True Religious Liberty

You know, I’ve been a Christian since I was saved as a 9 years old at Eastern Heights Baptist Church in Statesboro, Georgia. 35 years is a long time, and much has happen during that time. But there are many things that haven’t happened over that period.

Not even once.

Not once in those 35 years have I needed government protection to follow the example that Jesus gave to me of feeding the hungry, giving drink to the thirsty, welcoming the stranger, giving clothing to the naked, or visiting and taking care of those who were sick or imprisoned.

Not once in those 35 years have I needed legal protection to show love, joy, peace, patience, kindness, goodness, faith, gentleness or self-control towards others.

Not once in those 35 years has my religious liberty to love God and love my neighbor as myself ever been threatened.

Not once in those 35 years have I ever been persecuted for treating others the way I wish to be treated.

Not once in those 35 years has anyone ever tried to stop me from loving people the way that I have been loved.

I must be truly weird, I guess, but in my experience, no one has ever tried to stop me from living like Jesus lived.

Not once.

Those who are actually trying to live a religious life don’t need governmental protections to do it. True religious liberty is not given by government fiat. It comes from remembering that religion, at its heart, is love. And nothing more.

“Against such things, there is no law.”

14 thoughts on “True Religious Liberty”

  1. Very, very well said, sir. If more people who call themselves Christians were like you, I would have a lot fewer problems with organized religion in general and Christianity in particular.

    BTW, are you the boy in the photo up top? And is the woman shown your mother? Just curious.

    1. Thanks!

      Actually the two in the picture are my kids. My daughter with her little brother. I picked it as an image of love.

  2. Rusty, this sounds nice, but it rings hollow for those fired from their jobs or bankrupted for not wanting to celebrate what God calls an abomination.

    1. Jason,

      I don’t believe it rings hollow at all. No one has ever attempted to stop me from loving God nor loving my neighbor as myself.

      If you don’t want to “celebrate” something, don’t. No one is forcing anyone to celebrate anything that they don’t wish to celebrate.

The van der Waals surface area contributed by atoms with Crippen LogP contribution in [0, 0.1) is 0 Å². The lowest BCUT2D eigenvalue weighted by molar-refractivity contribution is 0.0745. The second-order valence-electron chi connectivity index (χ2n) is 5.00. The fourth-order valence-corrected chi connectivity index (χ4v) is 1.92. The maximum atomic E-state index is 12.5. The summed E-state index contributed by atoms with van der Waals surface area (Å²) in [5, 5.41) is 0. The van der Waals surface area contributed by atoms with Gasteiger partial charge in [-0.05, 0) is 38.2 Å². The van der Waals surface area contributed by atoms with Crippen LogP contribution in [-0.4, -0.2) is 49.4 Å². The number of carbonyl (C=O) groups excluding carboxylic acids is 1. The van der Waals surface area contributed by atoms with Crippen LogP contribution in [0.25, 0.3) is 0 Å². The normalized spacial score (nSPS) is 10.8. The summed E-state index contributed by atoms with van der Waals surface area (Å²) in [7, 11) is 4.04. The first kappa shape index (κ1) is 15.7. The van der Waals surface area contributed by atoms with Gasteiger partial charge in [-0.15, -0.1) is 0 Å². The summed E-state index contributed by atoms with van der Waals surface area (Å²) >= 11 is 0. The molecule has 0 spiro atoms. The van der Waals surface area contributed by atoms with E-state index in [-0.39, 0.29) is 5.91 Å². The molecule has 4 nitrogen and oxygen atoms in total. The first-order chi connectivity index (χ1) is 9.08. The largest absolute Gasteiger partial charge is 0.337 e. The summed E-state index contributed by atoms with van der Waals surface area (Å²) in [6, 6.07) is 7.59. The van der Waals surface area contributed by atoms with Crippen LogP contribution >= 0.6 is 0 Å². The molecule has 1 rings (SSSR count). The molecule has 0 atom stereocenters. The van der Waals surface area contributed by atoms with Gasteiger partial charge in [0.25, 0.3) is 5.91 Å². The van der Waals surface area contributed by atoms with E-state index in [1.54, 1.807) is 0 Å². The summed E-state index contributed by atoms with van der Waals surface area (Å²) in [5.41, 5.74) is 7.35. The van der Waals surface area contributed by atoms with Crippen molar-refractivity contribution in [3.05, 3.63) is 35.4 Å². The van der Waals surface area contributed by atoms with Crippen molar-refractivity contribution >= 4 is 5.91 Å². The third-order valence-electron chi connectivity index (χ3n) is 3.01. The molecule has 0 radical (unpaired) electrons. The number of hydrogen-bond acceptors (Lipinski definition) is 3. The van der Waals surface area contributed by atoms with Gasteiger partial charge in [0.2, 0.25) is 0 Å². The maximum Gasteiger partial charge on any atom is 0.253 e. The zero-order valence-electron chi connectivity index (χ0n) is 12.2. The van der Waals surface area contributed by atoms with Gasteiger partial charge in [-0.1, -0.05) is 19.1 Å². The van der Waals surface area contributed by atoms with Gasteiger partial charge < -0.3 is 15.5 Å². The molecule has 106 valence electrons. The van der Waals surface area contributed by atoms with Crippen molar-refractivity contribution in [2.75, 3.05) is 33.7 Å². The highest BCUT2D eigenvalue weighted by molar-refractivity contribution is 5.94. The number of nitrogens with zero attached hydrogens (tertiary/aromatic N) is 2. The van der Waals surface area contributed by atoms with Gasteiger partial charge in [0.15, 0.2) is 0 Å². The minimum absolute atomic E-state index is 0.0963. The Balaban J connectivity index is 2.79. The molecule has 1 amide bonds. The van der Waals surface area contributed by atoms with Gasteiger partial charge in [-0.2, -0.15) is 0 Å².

And since I suspect you’re referring to gay marriage and bakeries, getting paid to bake a cake is not “celebrating.” That’s commerce. Commerce isn’t the practice of religion. Jesus kinda demonstrated that fairly clearly when he drove out the money changers (Mark 11:15).

      Selling someone a wedding cake does not imply endorsement of the wedding. If it did, then all the Christian bakers who have sold a cake to a couple on their second or third marriage is also guilty of “celebrating” something that the book of Leviticus has labeled an “abomination” (Lev. 18:29).

      God calls us to love. Love need not be protected by the government.

  3. You’re avoiding the issue. Some bakers are inconsistent, so no bakers are allowed freedom in their business life? By whose standard? Thirty years ago, the City of San Francisco said it was just commerce when they required churches to hire homosexuals as organists. Were they wrong? Why?

    Last year, a police officer in Salt Lake City was assigned to lead the motorcade in the Gay Pride Parade. When he asked for reassignment, he was suspended and eventually forced from his job, because the police chief said he could not be trusted unless he was willing to celebrate homosexuality. This is happening all over the county as Christians are being forced from the public square. Christian ministries are being forced from college campuses unless they endorse homosexuality, and Christians are being threatened with termination if they mention their faith in the workplace, but you seem to fine with all that because you have redefined the Christian faith into what H.L. Mencken described as “a series of sweet attitudes possible to anyone not actually in jail for felony.”